As the topic of sexual harassment and assault continues to dominate the headlines, and more than a year since the #MeToo movement galvanized millions of women globally, the wave of conversation and activism has not dissipated but has instead gained momentum. To take a closer look at this issue and understand how it relates to the meetings industry, we talked with speaker, writer and meetings industry consultant Courtney Stanley, who is the co-founder of #MeetingsToo, a social movement aimed at empowering event professionals to prevent sexual harassment within the meetings and hospitality industry. Stanley is the recipient of the Association for Women in Events (AWE) Disruptor Award, the MPI Chairman’s Award and the MPI RISE Award.
Q: You’ve been a prominent voice in the industry, sharing your #MeetingsToo message at various MPI educational sessions and events. Why is the subject of sexual harassment in the meetings industry important and what spurred you to add your voice to the conversation?
A: The first step toward creating change is igniting the conversation. We have an opportunity and a responsibility to ensure that every single person, whether that be a planner, supplier, partner, attendee or employee, feels safe and respected in every environment that we create and manage. It is critical that we engage in the #MeToo conversation, quite simply, because sexual harassment is a huge issue in our community. What spurred me, personally, to step up and lead the #MeetingsToo movement stretches beyond my own experience as a victim of sexual harassment. Quite frankly, it is the raw and unjust stories of my peers that fuel and motivate me.
Q: You’ve called meetings, conferences and events “the perfect storm,” citing the confluence of late evening networking events, free-flowing alcohol, a vacation mindset that people sometimes adopt when traveling away from home, and nearby hotel rooms. As a meetings consultant, what questions or plans are you seeing from your clients regarding ways to avoid “storm damage”?
A: The very first piece of advice I lend my clients is to formulate a strategy. Just as one would prepare for an event with a contingency plan, meeting planners should be thoughtfully weaving sexual harassment prevention action items into their safety and security policies to leverage both before and during an event. If you don’t know where to start, hiring a consultant is a great way to get things moving in the right direction.
Q: Where does the meetings industry go from here? In other words, what changes could we potentially start seeing in the way we plan and attend events?
A: I believe the betterment of our community’s future relies on two things: organizational integrity and unapologetic accountability. Not enough is being done to protect the members of our community. Moving forward, my expectation is that those in leadership adopt a bold approach in communicating their position on sexual harassment prevention in our community, both internally and externally. In regard to the planning process, every single meeting organizer should have a code of conduct in place that outlines attendee behavior expectations.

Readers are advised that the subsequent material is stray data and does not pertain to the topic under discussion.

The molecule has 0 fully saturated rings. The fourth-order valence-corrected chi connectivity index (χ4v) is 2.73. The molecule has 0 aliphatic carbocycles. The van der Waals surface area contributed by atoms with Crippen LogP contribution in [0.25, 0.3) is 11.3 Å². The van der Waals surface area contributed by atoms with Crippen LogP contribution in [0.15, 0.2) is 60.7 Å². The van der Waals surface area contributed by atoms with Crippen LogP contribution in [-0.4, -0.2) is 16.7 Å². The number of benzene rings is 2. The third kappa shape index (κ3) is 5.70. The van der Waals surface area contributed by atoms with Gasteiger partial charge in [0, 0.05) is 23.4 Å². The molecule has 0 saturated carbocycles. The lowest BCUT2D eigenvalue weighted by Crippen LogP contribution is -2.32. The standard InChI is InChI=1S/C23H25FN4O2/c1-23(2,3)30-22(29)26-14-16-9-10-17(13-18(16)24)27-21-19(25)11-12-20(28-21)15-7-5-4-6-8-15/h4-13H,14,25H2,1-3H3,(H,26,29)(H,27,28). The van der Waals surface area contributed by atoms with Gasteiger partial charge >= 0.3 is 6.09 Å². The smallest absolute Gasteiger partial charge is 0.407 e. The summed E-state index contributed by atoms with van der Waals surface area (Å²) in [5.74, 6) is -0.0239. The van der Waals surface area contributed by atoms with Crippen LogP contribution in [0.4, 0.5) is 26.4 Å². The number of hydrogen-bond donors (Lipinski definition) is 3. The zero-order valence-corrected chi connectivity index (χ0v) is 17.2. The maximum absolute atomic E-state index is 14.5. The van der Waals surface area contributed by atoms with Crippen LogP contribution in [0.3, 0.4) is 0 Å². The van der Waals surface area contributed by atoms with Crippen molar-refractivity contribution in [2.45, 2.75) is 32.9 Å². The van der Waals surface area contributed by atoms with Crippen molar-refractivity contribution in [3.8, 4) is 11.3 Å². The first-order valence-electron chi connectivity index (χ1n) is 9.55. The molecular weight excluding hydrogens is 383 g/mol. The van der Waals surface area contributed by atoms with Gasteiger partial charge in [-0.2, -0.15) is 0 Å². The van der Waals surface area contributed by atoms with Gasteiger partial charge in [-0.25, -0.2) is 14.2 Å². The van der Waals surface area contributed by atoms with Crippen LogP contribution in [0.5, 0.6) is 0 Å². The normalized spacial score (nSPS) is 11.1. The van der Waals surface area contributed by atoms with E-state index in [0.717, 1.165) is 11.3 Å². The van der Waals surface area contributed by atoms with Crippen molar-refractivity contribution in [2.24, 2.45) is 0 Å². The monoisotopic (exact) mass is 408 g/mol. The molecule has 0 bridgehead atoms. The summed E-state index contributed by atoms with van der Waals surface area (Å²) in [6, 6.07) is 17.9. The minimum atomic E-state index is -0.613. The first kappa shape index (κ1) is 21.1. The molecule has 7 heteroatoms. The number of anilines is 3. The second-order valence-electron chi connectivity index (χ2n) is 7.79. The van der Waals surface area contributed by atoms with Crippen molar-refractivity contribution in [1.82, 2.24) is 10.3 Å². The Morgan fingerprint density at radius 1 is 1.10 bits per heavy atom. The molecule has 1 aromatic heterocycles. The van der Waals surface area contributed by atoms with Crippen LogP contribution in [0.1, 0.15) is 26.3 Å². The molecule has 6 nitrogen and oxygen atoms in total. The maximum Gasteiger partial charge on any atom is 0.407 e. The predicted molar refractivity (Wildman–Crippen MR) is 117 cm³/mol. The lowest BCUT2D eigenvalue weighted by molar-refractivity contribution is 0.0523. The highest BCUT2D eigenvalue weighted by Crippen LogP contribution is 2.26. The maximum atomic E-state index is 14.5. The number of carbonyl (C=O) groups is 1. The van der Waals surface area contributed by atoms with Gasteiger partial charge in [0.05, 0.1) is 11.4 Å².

Planners should also be training their teams on how to handle reports of misconduct and formulate a communications plan to ensure that all attendees understand the incident reporting system. These are just a couple of many actions that meeting planners can take. I do believe that if these tactics are executed well, the event experience will improve in ways that to most will go unnoticed, but to those who have encountered harassment before, the intentional act of creating a safer space will be greatly appreciated.
Q: Why should meeting planners and suppliers care about harassment at their events or at their property, and at what cost do the aforementioned changes come to the industry?
A: This is a really easy question to answer: Because it’s the right thing to do. There is no drawback to ensuring that all attendees and guests feel safe while attending your event or staying on-site at your property. Assuring that all people are respected is not only a basic moral issue; working to prevent harassment is critical for companies to maintain their brand integrity and, furthermore, avoid lawsuits.
Christina Cusack, CMP, is a meeting planner with Stanford Conferences. This Q&A originally ran in Meeting Professionals International Northern California Chapter’s Perspective magazine.